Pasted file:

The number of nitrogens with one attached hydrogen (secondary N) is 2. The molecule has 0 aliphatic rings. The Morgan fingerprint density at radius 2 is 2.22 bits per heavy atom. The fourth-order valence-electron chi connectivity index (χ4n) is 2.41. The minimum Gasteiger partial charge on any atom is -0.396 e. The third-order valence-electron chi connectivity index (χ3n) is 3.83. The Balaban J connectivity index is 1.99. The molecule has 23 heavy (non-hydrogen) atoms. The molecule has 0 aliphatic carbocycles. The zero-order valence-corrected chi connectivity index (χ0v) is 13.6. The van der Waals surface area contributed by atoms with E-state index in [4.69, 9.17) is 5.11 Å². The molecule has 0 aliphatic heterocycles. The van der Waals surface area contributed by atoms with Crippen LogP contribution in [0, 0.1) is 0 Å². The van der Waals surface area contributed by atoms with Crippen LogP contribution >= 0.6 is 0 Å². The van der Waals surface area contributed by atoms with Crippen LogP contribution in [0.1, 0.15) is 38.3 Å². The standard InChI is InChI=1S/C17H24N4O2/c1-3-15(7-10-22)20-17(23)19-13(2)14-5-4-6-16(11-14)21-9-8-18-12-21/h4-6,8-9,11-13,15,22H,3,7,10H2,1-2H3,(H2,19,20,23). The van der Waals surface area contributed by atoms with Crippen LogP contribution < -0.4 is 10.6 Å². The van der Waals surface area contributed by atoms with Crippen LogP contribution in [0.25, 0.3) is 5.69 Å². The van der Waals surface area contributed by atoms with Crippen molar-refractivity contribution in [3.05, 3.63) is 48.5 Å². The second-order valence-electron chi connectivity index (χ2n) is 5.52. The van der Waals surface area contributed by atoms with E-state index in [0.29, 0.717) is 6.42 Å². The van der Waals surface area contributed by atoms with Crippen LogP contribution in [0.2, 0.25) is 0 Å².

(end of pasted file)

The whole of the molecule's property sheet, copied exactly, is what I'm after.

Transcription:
The number of nitrogens with one attached hydrogen (secondary N) is 2. The molecule has 0 aliphatic rings. The Morgan fingerprint density at radius 2 is 2.22 bits per heavy atom. The fourth-order valence-electron chi connectivity index (χ4n) is 2.41. The minimum Gasteiger partial charge on any atom is -0.396 e. The third-order valence-electron chi connectivity index (χ3n) is 3.83. The Balaban J connectivity index is 1.99. The molecule has 23 heavy (non-hydrogen) atoms. The molecule has 0 aliphatic carbocycles. The zero-order valence-corrected chi connectivity index (χ0v) is 13.6. The van der Waals surface area contributed by atoms with E-state index in [4.69, 9.17) is 5.11 Å². The molecule has 0 aliphatic heterocycles. The van der Waals surface area contributed by atoms with Crippen LogP contribution in [0, 0.1) is 0 Å². The van der Waals surface area contributed by atoms with Crippen LogP contribution >= 0.6 is 0 Å². The van der Waals surface area contributed by atoms with Crippen LogP contribution in [0.1, 0.15) is 38.3 Å². The standard InChI is InChI=1S/C17H24N4O2/c1-3-15(7-10-22)20-17(23)19-13(2)14-5-4-6-16(11-14)21-9-8-18-12-21/h4-6,8-9,11-13,15,22H,3,7,10H2,1-2H3,(H2,19,20,23). The van der Waals surface area contributed by atoms with Crippen LogP contribution < -0.4 is 10.6 Å². The van der Waals surface area contributed by atoms with Crippen LogP contribution in [0.25, 0.3) is 5.69 Å². The van der Waals surface area contributed by atoms with Crippen molar-refractivity contribution in [3.05, 3.63) is 48.5 Å². The second-order valence-electron chi connectivity index (χ2n) is 5.52. The van der Waals surface area contributed by atoms with E-state index in [0.29, 0.717) is 6.42 Å². The van der Waals surface area contributed by atoms with Crippen LogP contribution in [0.2, 0.25) is 0 Å².